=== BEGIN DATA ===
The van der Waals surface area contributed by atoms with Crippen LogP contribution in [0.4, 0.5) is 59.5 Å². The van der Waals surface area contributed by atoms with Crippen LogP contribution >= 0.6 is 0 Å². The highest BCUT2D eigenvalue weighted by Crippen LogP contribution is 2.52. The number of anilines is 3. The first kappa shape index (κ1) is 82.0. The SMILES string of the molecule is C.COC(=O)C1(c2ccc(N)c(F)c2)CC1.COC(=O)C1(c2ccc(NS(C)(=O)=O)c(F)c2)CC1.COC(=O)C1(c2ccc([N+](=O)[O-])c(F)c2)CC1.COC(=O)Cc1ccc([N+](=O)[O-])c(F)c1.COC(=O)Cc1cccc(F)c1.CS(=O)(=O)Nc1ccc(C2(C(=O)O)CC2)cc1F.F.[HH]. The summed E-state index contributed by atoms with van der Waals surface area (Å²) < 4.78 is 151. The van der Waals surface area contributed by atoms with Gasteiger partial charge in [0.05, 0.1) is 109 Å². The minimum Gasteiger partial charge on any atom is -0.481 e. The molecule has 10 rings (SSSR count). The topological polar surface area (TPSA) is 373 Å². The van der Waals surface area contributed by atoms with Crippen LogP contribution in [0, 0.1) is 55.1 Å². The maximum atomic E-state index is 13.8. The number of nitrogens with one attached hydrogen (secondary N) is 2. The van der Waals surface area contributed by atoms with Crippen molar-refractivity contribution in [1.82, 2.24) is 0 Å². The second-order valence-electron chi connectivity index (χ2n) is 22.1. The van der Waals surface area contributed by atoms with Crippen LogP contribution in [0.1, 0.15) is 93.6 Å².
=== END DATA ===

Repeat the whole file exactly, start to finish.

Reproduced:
The van der Waals surface area contributed by atoms with Crippen LogP contribution in [0.4, 0.5) is 59.5 Å². The van der Waals surface area contributed by atoms with Crippen LogP contribution >= 0.6 is 0 Å². The highest BCUT2D eigenvalue weighted by Crippen LogP contribution is 2.52. The number of anilines is 3. The first kappa shape index (κ1) is 82.0. The SMILES string of the molecule is C.COC(=O)C1(c2ccc(N)c(F)c2)CC1.COC(=O)C1(c2ccc(NS(C)(=O)=O)c(F)c2)CC1.COC(=O)C1(c2ccc([N+](=O)[O-])c(F)c2)CC1.COC(=O)Cc1ccc([N+](=O)[O-])c(F)c1.COC(=O)Cc1cccc(F)c1.CS(=O)(=O)Nc1ccc(C2(C(=O)O)CC2)cc1F.F.[HH]. The summed E-state index contributed by atoms with van der Waals surface area (Å²) < 4.78 is 151. The van der Waals surface area contributed by atoms with Gasteiger partial charge in [0.05, 0.1) is 109 Å². The minimum Gasteiger partial charge on any atom is -0.481 e. The molecule has 10 rings (SSSR count). The topological polar surface area (TPSA) is 373 Å². The van der Waals surface area contributed by atoms with Crippen LogP contribution in [0, 0.1) is 55.1 Å². The maximum atomic E-state index is 13.8. The number of nitrogens with one attached hydrogen (secondary N) is 2. The van der Waals surface area contributed by atoms with Crippen molar-refractivity contribution in [1.82, 2.24) is 0 Å². The second-order valence-electron chi connectivity index (χ2n) is 22.1. The van der Waals surface area contributed by atoms with Crippen LogP contribution in [0.1, 0.15) is 93.6 Å².